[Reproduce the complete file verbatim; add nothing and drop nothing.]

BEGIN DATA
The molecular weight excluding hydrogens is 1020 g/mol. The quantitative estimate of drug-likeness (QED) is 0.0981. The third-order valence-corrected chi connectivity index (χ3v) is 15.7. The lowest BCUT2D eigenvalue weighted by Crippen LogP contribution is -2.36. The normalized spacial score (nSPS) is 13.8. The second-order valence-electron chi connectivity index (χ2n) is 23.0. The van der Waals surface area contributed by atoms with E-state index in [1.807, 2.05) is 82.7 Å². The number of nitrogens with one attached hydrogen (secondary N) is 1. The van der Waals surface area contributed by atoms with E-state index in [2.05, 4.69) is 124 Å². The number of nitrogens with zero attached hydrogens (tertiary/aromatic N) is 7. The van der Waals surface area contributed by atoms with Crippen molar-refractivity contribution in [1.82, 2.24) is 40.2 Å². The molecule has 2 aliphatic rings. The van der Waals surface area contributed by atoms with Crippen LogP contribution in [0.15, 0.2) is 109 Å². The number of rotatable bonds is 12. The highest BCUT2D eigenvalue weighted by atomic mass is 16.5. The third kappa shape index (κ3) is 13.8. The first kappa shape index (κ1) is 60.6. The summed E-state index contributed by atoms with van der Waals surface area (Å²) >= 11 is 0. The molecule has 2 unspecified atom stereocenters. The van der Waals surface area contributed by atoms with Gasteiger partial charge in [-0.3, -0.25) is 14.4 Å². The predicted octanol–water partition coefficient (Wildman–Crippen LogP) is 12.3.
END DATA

The molecular weight excluding hydrogens is 1020 g/mol. The quantitative estimate of drug-likeness (QED) is 0.0981. The third-order valence-corrected chi connectivity index (χ3v) is 15.7. The lowest BCUT2D eigenvalue weighted by Crippen LogP contribution is -2.36. The normalized spacial score (nSPS) is 13.8. The second-order valence-electron chi connectivity index (χ2n) is 23.0. The van der Waals surface area contributed by atoms with E-state index in [1.807, 2.05) is 82.7 Å². The number of nitrogens with one attached hydrogen (secondary N) is 1. The van der Waals surface area contributed by atoms with E-state index in [2.05, 4.69) is 124 Å². The number of nitrogens with zero attached hydrogens (tertiary/aromatic N) is 7. The van der Waals surface area contributed by atoms with Crippen molar-refractivity contribution in [1.82, 2.24) is 40.2 Å². The molecule has 2 aliphatic rings. The van der Waals surface area contributed by atoms with Crippen LogP contribution in [0.15, 0.2) is 109 Å². The number of rotatable bonds is 12. The highest BCUT2D eigenvalue weighted by atomic mass is 16.5. The third kappa shape index (κ3) is 13.8. The first kappa shape index (κ1) is 60.6. The summed E-state index contributed by atoms with van der Waals surface area (Å²) >= 11 is 0. The molecule has 2 unspecified atom stereocenters. The van der Waals surface area contributed by atoms with Gasteiger partial charge in [-0.3, -0.25) is 14.4 Å². The predicted octanol–water partition coefficient (Wildman–Crippen LogP) is 12.3.